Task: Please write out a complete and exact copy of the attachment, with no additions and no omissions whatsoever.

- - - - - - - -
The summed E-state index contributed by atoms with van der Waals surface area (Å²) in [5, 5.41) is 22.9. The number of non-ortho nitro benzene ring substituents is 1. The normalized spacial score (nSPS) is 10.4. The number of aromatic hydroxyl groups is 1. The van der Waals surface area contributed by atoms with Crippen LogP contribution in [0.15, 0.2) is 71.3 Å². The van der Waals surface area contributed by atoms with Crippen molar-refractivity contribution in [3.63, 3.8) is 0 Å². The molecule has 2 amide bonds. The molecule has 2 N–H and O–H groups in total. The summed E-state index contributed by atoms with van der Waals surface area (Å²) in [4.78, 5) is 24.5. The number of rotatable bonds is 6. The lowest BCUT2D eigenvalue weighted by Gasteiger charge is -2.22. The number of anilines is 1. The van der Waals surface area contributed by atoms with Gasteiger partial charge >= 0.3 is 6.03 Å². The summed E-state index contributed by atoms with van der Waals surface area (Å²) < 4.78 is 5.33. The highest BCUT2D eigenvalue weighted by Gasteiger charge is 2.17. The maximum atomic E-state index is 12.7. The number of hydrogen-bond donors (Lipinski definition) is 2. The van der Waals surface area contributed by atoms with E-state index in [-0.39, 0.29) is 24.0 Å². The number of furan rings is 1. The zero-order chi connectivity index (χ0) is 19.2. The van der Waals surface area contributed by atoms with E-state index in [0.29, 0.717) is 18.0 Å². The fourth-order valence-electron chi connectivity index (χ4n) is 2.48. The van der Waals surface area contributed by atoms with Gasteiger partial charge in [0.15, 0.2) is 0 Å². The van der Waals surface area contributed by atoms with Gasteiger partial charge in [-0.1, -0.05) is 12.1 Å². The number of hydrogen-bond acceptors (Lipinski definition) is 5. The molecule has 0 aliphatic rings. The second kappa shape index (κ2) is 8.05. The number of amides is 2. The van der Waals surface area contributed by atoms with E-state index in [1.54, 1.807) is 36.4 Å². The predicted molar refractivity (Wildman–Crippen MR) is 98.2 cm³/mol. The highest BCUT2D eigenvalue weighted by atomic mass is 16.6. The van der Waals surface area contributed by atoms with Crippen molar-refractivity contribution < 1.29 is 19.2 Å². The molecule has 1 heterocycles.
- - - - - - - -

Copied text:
The summed E-state index contributed by atoms with van der Waals surface area (Å²) in [5, 5.41) is 22.9. The number of non-ortho nitro benzene ring substituents is 1. The normalized spacial score (nSPS) is 10.4. The number of aromatic hydroxyl groups is 1. The van der Waals surface area contributed by atoms with Crippen LogP contribution in [0.15, 0.2) is 71.3 Å². The van der Waals surface area contributed by atoms with Crippen molar-refractivity contribution in [3.63, 3.8) is 0 Å². The molecule has 2 amide bonds. The molecule has 2 N–H and O–H groups in total. The summed E-state index contributed by atoms with van der Waals surface area (Å²) in [4.78, 5) is 24.5. The number of rotatable bonds is 6. The lowest BCUT2D eigenvalue weighted by Gasteiger charge is -2.22. The number of anilines is 1. The van der Waals surface area contributed by atoms with Gasteiger partial charge >= 0.3 is 6.03 Å². The summed E-state index contributed by atoms with van der Waals surface area (Å²) < 4.78 is 5.33. The highest BCUT2D eigenvalue weighted by Gasteiger charge is 2.17. The maximum atomic E-state index is 12.7. The number of hydrogen-bond donors (Lipinski definition) is 2. The van der Waals surface area contributed by atoms with E-state index in [-0.39, 0.29) is 24.0 Å². The number of furan rings is 1. The zero-order chi connectivity index (χ0) is 19.2. The van der Waals surface area contributed by atoms with E-state index in [0.29, 0.717) is 18.0 Å². The fourth-order valence-electron chi connectivity index (χ4n) is 2.48. The van der Waals surface area contributed by atoms with Gasteiger partial charge in [0.15, 0.2) is 0 Å². The van der Waals surface area contributed by atoms with Gasteiger partial charge in [-0.1, -0.05) is 12.1 Å². The number of hydrogen-bond acceptors (Lipinski definition) is 5. The molecule has 0 aliphatic rings. The second kappa shape index (κ2) is 8.05. The number of amides is 2. The van der Waals surface area contributed by atoms with E-state index in [1.54, 1.807) is 36.4 Å². The predicted molar refractivity (Wildman–Crippen MR) is 98.2 cm³/mol. The highest BCUT2D eigenvalue weighted by atomic mass is 16.6. The van der Waals surface area contributed by atoms with Crippen molar-refractivity contribution < 1.29 is 19.2 Å². The molecule has 1 heterocycles.